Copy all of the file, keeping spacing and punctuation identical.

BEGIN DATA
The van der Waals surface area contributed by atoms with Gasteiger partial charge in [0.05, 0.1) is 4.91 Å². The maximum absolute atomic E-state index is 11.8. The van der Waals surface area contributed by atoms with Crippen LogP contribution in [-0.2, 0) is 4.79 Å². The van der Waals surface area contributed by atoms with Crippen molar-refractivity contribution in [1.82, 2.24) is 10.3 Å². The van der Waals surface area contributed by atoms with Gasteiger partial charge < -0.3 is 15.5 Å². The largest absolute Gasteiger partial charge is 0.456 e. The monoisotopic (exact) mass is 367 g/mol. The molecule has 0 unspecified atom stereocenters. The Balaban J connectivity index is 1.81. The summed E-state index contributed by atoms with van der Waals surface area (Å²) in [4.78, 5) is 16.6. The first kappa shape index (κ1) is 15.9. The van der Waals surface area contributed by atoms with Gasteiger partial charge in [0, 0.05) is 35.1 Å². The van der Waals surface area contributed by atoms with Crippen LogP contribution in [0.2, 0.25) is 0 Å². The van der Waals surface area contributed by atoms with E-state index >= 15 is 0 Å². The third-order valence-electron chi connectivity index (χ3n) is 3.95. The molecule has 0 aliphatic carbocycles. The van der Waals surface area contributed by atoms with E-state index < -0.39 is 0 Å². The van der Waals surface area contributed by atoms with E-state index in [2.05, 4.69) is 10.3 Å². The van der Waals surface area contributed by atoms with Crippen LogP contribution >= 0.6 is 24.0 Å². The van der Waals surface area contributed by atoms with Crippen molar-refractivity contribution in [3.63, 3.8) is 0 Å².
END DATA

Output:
The van der Waals surface area contributed by atoms with Gasteiger partial charge in [0.05, 0.1) is 4.91 Å². The maximum absolute atomic E-state index is 11.8. The van der Waals surface area contributed by atoms with Crippen LogP contribution in [-0.2, 0) is 4.79 Å². The van der Waals surface area contributed by atoms with Crippen molar-refractivity contribution in [1.82, 2.24) is 10.3 Å². The van der Waals surface area contributed by atoms with Gasteiger partial charge < -0.3 is 15.5 Å². The largest absolute Gasteiger partial charge is 0.456 e. The monoisotopic (exact) mass is 367 g/mol. The molecule has 0 unspecified atom stereocenters. The Balaban J connectivity index is 1.81. The summed E-state index contributed by atoms with van der Waals surface area (Å²) in [4.78, 5) is 16.6. The first kappa shape index (κ1) is 15.9. The van der Waals surface area contributed by atoms with Gasteiger partial charge in [0, 0.05) is 35.1 Å². The van der Waals surface area contributed by atoms with Crippen LogP contribution in [0.2, 0.25) is 0 Å². The van der Waals surface area contributed by atoms with E-state index >= 15 is 0 Å². The third-order valence-electron chi connectivity index (χ3n) is 3.95. The molecule has 0 aliphatic carbocycles. The van der Waals surface area contributed by atoms with E-state index < -0.39 is 0 Å². The van der Waals surface area contributed by atoms with E-state index in [2.05, 4.69) is 10.3 Å². The van der Waals surface area contributed by atoms with Crippen LogP contribution >= 0.6 is 24.0 Å². The van der Waals surface area contributed by atoms with Crippen molar-refractivity contribution in [3.63, 3.8) is 0 Å².